Any readers that are familiar with my garden will know that my philosopy is very clearly, you can grow anything in a container. The key for me is to enjoy the flexibility that gardening in pots can bring to my space.
With over 20,000 visitors now having seen Driftwood in the last few years, it is vital that I try and achieve a degree of change every year, otherwise return guests are going to see the same look every year.
The divisive moment in my gardening learning process came on a visit to Highgrove a few years ago. I was observing the gardeners instantly change the look of the patio at the back of the house by lifting out the inner pots of some beautiful urns and dropping in some perfectly primed tubs of tulips. The instant impact this gave stuck in my mind and convinced me that more containers was the way to go. I told the story to Prince Charles when I met him at Buckingham Palace in early 2018, which made him smile.
Unlikely pot mates
I suppose the biggest surprise many garden visitors have is seeing a gunnera in a large container adjacent to the small pond in the garden. Its large leaves dominate the area to its rear, towering above the summer annuals. I’d wanted one in my garden for some time and when I discussed the prospect with a nursery owner at Hampton Court a few years ago they suggested that by planting one in a large pot they would grow accordingly and so it has! It certainly made an impact on BBC Gardeners’ World when we were featured back in 2016.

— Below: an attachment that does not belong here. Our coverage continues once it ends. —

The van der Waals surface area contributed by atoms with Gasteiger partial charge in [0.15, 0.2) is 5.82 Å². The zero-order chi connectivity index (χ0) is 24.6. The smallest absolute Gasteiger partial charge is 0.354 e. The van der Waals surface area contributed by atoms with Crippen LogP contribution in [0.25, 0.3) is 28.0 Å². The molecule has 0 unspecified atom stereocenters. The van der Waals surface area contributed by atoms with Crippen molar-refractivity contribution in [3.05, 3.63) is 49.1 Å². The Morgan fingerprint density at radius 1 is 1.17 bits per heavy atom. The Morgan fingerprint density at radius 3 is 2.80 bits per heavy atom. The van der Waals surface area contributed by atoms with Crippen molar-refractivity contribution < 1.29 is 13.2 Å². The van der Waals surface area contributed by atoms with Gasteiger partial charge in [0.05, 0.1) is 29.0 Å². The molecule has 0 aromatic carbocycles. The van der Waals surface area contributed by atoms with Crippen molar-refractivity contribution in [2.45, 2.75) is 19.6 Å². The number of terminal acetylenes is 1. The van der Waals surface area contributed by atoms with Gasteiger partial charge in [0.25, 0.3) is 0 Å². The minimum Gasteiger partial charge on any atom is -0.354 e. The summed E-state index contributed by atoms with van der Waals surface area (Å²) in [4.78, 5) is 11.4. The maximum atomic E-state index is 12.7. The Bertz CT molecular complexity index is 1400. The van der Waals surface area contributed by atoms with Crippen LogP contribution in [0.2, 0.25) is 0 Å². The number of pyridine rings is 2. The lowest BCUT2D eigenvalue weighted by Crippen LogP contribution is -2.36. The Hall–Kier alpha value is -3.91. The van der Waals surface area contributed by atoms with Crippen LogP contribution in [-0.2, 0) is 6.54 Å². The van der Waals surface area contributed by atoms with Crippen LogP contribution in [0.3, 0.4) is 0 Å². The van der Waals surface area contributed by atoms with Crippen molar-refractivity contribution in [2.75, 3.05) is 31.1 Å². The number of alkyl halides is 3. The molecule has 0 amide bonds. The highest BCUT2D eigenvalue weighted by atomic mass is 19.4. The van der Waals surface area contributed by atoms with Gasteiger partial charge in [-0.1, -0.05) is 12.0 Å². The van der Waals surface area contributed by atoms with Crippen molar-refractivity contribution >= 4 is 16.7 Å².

The image of the gunnera is a good example of my technique, just doing as I please, mixing all container types of planting together, weaving a carpet of colour and texture that confuses visitors to believing it is all planted in the ground! I’ve even got other annuals and perennials growing in the same container.
Other good specimen plants that work well for me in containers are ferns and palms, I’ve many across the plot, including two tree ferns, which help create a tropical feel in the gravel garden by the summerhouse and a large collection of potted palms which can be lifted and dropped into gaps as needed.
I find that grasses make the perfect additions to containers too. In the beach garden at the front of the house, a potted blue grass makes a great impact to visitors as they climb the steps up from the road.
I also have a pair of urns in my garden, maybe not quite as grand as those at Highgrove, but they do benefit from specimen plants like heucheras with some trailing foliage around to make a real statement. The area behind my house has been developed into a corridor of containers, mostly in the shade.
Along the six metre length you can see a complete mix of planting with annuals, perennials, shrubs and a large Japanese conifer too. The overall effect is quite stunning and visitors are always surprised when I explain how it has been created. So, get planning now for your very own 2020 container garden!